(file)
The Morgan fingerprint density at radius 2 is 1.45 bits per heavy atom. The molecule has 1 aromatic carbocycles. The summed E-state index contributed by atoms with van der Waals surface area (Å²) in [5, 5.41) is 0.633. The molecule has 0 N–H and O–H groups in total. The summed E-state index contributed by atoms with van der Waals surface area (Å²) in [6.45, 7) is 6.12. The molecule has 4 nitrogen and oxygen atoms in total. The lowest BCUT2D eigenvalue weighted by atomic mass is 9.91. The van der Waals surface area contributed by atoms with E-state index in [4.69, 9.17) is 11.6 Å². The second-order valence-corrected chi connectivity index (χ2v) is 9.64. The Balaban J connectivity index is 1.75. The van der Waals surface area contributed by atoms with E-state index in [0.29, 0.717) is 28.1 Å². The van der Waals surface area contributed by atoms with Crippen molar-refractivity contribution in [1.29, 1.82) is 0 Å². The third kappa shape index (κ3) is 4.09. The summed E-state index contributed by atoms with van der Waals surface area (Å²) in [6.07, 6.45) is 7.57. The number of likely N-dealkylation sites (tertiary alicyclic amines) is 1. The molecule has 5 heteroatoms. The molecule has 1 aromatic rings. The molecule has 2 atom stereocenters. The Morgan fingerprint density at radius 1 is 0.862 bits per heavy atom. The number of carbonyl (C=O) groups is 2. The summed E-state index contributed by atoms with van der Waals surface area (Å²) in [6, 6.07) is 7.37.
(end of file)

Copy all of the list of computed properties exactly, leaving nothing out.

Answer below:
The Morgan fingerprint density at radius 2 is 1.45 bits per heavy atom. The molecule has 1 aromatic carbocycles. The summed E-state index contributed by atoms with van der Waals surface area (Å²) in [5, 5.41) is 0.633. The molecule has 0 N–H and O–H groups in total. The summed E-state index contributed by atoms with van der Waals surface area (Å²) in [6.45, 7) is 6.12. The molecule has 4 nitrogen and oxygen atoms in total. The lowest BCUT2D eigenvalue weighted by atomic mass is 9.91. The van der Waals surface area contributed by atoms with E-state index in [4.69, 9.17) is 11.6 Å². The second-order valence-corrected chi connectivity index (χ2v) is 9.64. The Balaban J connectivity index is 1.75. The van der Waals surface area contributed by atoms with E-state index in [0.29, 0.717) is 28.1 Å². The van der Waals surface area contributed by atoms with Crippen molar-refractivity contribution in [1.29, 1.82) is 0 Å². The third kappa shape index (κ3) is 4.09. The summed E-state index contributed by atoms with van der Waals surface area (Å²) in [6.07, 6.45) is 7.57. The number of likely N-dealkylation sites (tertiary alicyclic amines) is 1. The molecule has 5 heteroatoms. The molecule has 1 aromatic rings. The molecule has 2 atom stereocenters. The Morgan fingerprint density at radius 1 is 0.862 bits per heavy atom. The number of carbonyl (C=O) groups is 2. The summed E-state index contributed by atoms with van der Waals surface area (Å²) in [6, 6.07) is 7.37.